Improvements over the previous Mark 2 version of the head include a special surface treatment in upper rotator to enable a higher load capacity, up to 3.5kg if you spec the head with the optional Rotator D10 base. Just remember that this is still a small head, so best suited to mirrorless or APS-C DSLR cameras fitted with a compact lens.
2. GigaPan Epic Pro V
Essential tech for getting maximum panoramic impact with minimal effort
Weight: 3.3kg | Payload capacity: 4.5kg
As its name suggests, this gadget is all about helping you shoot giant gigapixel panoramas comprised of hundreds or even thousands of images. It’s a trick that’s nigh-on impossible with a conventional panoramic head.
All you have to do is enter your lens’s field of view, as well as where you want your panorama to start and finish, and this electronic cradle will automatically pan your camera and fire its shutter. You can’t quite capture full spherical pans, but the 360x155-degree range isn’t far off, plus there are multi-exposure and bracketing options for creating HDR images.
This latest V (for video) edition of the Epic Pro adds the ability to pan horizontally, vertically and diagonally with your camera in video mode, so you can create stunning video timelapses.
Factor the bundled GigaPan Stitch software and the price is fair for such advanced kit, though the software will require some serious computing power. A hefty tripod is another must, as at 3.3kg (plus the weight of your camera) the Epic Pro V is no lightweight.
3. Rollei Panoramic Head 200 Mark II
Offers even better value than the Nodal Ninja 3
Weight: 1.2kg | Payload capacity: 3kg
Rollei’s entry isn’t far off the size of the mighty Manfrotto 303SPH, but with fewer components and a lighter build, it’s half the weight at 1.2kg. The tall vertical arm gives you room to rotate a longer lens, and the 3kg payload capacity is enough for a full-frame DSLR setup.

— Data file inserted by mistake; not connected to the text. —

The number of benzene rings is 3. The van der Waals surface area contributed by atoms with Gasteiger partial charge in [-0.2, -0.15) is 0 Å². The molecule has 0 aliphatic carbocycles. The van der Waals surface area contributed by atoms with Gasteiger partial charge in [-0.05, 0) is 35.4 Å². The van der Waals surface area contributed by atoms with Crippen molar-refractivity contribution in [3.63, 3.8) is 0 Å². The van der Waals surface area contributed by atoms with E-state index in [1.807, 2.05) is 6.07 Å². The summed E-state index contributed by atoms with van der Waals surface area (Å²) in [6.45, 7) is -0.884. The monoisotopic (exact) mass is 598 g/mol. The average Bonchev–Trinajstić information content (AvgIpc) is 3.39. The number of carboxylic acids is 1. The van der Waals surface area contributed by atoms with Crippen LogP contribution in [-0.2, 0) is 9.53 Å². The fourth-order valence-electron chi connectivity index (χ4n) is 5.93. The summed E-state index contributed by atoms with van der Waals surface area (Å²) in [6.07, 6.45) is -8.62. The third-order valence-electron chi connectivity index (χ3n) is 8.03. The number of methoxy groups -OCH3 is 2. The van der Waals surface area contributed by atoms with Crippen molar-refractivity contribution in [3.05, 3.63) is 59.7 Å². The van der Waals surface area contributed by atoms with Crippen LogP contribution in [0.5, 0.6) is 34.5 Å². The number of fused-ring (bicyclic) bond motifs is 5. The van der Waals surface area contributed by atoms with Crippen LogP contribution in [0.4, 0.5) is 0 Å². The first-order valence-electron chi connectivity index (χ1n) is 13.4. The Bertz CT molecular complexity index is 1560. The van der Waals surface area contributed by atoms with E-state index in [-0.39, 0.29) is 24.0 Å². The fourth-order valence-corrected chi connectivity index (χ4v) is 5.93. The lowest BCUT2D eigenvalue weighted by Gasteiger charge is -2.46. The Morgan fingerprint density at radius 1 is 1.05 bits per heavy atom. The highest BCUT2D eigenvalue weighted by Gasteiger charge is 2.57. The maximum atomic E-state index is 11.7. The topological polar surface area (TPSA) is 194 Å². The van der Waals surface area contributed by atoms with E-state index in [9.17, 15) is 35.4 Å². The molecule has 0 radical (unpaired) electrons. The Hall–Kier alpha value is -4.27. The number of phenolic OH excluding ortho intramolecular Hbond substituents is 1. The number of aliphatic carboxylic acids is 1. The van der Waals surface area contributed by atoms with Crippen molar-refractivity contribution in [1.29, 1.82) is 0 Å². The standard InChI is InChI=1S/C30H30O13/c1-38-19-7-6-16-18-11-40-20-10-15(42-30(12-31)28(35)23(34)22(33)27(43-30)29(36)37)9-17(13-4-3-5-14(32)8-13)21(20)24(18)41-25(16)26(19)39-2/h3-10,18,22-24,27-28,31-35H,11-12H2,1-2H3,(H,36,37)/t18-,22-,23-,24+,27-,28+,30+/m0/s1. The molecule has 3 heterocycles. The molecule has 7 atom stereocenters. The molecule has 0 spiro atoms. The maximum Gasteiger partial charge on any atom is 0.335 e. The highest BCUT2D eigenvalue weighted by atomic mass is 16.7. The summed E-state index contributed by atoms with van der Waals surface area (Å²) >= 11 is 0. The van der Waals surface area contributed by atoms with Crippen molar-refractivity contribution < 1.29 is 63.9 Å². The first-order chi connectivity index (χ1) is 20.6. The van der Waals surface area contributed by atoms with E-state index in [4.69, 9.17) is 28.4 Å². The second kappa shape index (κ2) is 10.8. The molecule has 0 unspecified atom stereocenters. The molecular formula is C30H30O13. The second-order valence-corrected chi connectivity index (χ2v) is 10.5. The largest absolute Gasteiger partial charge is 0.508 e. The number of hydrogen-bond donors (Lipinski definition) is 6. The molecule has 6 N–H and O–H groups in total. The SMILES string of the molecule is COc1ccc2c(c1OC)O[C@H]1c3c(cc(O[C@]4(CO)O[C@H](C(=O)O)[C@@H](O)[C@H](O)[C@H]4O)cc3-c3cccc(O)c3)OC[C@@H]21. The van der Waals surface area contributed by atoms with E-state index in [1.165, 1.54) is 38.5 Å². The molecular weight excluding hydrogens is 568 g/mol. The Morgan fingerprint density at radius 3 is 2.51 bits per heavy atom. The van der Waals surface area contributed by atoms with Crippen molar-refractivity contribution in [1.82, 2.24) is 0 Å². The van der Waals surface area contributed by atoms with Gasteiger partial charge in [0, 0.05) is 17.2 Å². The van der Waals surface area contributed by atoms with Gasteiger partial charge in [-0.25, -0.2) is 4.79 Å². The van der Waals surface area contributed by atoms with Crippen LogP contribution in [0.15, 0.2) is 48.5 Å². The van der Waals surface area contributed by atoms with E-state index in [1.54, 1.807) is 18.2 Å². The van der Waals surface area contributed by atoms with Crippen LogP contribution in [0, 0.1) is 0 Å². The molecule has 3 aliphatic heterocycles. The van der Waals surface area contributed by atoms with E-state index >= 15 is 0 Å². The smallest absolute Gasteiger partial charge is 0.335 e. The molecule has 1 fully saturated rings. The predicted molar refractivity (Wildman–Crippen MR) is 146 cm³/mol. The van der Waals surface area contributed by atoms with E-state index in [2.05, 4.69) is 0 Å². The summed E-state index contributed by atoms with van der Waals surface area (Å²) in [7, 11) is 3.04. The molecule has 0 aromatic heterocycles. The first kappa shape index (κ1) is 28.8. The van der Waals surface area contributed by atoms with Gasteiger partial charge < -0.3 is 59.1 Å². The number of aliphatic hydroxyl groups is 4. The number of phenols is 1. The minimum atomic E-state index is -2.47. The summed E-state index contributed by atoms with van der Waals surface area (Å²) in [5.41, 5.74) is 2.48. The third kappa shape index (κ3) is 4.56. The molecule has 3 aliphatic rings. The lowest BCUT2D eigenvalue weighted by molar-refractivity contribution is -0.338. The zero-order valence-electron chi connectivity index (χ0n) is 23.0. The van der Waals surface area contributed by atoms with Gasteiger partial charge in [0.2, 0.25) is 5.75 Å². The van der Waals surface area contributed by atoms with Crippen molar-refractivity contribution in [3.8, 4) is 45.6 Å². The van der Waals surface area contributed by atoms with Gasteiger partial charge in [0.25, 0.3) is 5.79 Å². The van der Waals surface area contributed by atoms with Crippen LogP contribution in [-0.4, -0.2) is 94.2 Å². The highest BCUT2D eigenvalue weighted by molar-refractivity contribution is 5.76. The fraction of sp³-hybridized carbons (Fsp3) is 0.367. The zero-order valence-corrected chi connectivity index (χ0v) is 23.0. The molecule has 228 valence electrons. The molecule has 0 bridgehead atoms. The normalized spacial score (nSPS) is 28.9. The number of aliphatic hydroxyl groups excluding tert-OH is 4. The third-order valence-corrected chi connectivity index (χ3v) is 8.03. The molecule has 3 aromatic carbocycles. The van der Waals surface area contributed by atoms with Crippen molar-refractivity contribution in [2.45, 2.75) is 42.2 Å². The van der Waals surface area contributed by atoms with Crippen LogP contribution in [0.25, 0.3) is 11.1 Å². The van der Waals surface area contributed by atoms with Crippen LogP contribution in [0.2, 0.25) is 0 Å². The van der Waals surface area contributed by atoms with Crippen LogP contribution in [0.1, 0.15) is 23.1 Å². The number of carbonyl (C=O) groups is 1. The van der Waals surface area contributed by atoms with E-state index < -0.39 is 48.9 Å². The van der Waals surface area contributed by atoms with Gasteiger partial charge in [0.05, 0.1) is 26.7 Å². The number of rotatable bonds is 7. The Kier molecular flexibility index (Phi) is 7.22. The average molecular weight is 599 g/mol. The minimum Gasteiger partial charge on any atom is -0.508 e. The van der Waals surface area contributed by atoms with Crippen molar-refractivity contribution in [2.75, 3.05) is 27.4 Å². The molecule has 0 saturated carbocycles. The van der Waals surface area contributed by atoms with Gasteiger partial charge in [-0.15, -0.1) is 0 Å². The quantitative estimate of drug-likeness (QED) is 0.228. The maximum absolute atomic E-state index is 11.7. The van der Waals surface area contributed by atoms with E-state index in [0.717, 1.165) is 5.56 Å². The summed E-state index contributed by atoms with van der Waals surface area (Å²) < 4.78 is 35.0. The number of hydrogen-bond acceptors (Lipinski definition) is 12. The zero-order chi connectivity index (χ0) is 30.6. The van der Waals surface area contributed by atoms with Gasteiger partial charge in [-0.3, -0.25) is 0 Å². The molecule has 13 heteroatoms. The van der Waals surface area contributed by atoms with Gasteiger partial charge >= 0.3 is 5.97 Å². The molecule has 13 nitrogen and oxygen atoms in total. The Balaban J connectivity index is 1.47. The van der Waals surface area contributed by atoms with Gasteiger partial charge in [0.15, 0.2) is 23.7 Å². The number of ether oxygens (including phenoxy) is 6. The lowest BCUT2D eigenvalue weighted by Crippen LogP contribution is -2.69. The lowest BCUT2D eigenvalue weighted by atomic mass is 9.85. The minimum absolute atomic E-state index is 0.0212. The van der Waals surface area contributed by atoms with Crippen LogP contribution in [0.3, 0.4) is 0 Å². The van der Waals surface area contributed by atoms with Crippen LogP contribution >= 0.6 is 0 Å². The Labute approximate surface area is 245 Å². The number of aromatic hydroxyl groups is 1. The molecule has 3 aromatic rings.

The pan base has selectable click-stops at 15, 24, 60 and 90-degree increments, and it locks positively into these stops when rotating. The upper, vertical pan motion is just as precise and has click stops every 15 degrees, making it much more useful than the Andoer head when using a longer lens to capture a multi-row panorama. Another nice touch is the bracket linking the horizontal base plate with the main vertical arm. Loosen the clamp under the bracket and the arm can rotate, swinging your camera out so it can shoot straight down to capture the nadir image with less tripod visible in the frame.
4. Andoer PH-720B
A bargain head if your camera is small and you keep your focal length wide
Weight: 825g | Payload capacity: 10kg (claimed)
Dropping big bucks on a head you may only use occasionally can be painful, so this keenly-priced option is tempting. First impressions are good, as the components feel rigid and lock in place positively. There isn’t a great deal of travel along each slider, but it’s enough to centralise a camera up to the size of a small DSLR. Andoer claims a 10kg max load, but this seems optimistic.